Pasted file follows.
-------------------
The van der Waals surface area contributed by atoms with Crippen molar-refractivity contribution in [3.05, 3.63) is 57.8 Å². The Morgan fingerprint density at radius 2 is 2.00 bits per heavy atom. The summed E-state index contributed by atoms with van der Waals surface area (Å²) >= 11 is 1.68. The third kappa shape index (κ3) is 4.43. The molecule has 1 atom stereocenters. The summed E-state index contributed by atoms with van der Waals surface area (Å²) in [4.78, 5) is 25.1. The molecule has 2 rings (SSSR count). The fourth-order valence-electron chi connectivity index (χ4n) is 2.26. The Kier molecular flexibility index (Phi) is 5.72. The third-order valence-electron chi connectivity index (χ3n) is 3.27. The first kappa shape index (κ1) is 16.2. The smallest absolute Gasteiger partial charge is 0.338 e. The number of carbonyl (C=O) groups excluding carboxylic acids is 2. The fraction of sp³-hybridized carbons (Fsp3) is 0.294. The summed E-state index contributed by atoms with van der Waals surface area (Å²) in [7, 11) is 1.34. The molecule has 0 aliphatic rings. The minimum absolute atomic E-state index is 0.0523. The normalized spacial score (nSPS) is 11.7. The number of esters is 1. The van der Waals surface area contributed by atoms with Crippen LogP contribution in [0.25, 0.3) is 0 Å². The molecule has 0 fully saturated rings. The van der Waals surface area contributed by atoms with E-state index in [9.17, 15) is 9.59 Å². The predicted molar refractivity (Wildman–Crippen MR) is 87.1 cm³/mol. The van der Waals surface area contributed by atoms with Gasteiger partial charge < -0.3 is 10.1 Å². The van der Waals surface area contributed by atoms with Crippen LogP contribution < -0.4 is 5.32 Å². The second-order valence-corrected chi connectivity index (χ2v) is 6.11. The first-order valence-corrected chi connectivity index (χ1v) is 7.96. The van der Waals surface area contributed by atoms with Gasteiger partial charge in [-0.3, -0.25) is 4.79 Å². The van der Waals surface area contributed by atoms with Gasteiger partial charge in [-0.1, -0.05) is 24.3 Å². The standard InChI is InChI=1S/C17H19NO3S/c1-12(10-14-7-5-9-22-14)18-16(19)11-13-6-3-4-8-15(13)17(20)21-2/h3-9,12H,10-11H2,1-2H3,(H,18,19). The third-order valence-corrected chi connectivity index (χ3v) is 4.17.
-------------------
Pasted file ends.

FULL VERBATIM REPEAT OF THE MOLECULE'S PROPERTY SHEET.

The van der Waals surface area contributed by atoms with Crippen molar-refractivity contribution in [3.05, 3.63) is 57.8 Å². The Morgan fingerprint density at radius 2 is 2.00 bits per heavy atom. The summed E-state index contributed by atoms with van der Waals surface area (Å²) >= 11 is 1.68. The third kappa shape index (κ3) is 4.43. The molecule has 1 atom stereocenters. The summed E-state index contributed by atoms with van der Waals surface area (Å²) in [4.78, 5) is 25.1. The molecule has 2 rings (SSSR count). The fourth-order valence-electron chi connectivity index (χ4n) is 2.26. The Kier molecular flexibility index (Phi) is 5.72. The third-order valence-electron chi connectivity index (χ3n) is 3.27. The first kappa shape index (κ1) is 16.2. The smallest absolute Gasteiger partial charge is 0.338 e. The number of carbonyl (C=O) groups excluding carboxylic acids is 2. The fraction of sp³-hybridized carbons (Fsp3) is 0.294. The summed E-state index contributed by atoms with van der Waals surface area (Å²) in [7, 11) is 1.34. The molecule has 0 aliphatic rings. The minimum absolute atomic E-state index is 0.0523. The normalized spacial score (nSPS) is 11.7. The number of esters is 1. The van der Waals surface area contributed by atoms with Crippen LogP contribution in [0.25, 0.3) is 0 Å². The molecule has 0 fully saturated rings. The van der Waals surface area contributed by atoms with E-state index in [9.17, 15) is 9.59 Å². The predicted molar refractivity (Wildman–Crippen MR) is 87.1 cm³/mol. The van der Waals surface area contributed by atoms with Gasteiger partial charge < -0.3 is 10.1 Å². The van der Waals surface area contributed by atoms with Crippen LogP contribution < -0.4 is 5.32 Å². The second-order valence-corrected chi connectivity index (χ2v) is 6.11. The first-order valence-corrected chi connectivity index (χ1v) is 7.96. The van der Waals surface area contributed by atoms with Gasteiger partial charge in [-0.3, -0.25) is 4.79 Å². The van der Waals surface area contributed by atoms with Gasteiger partial charge in [-0.1, -0.05) is 24.3 Å². The standard InChI is InChI=1S/C17H19NO3S/c1-12(10-14-7-5-9-22-14)18-16(19)11-13-6-3-4-8-15(13)17(20)21-2/h3-9,12H,10-11H2,1-2H3,(H,18,19). The third-order valence-corrected chi connectivity index (χ3v) is 4.17.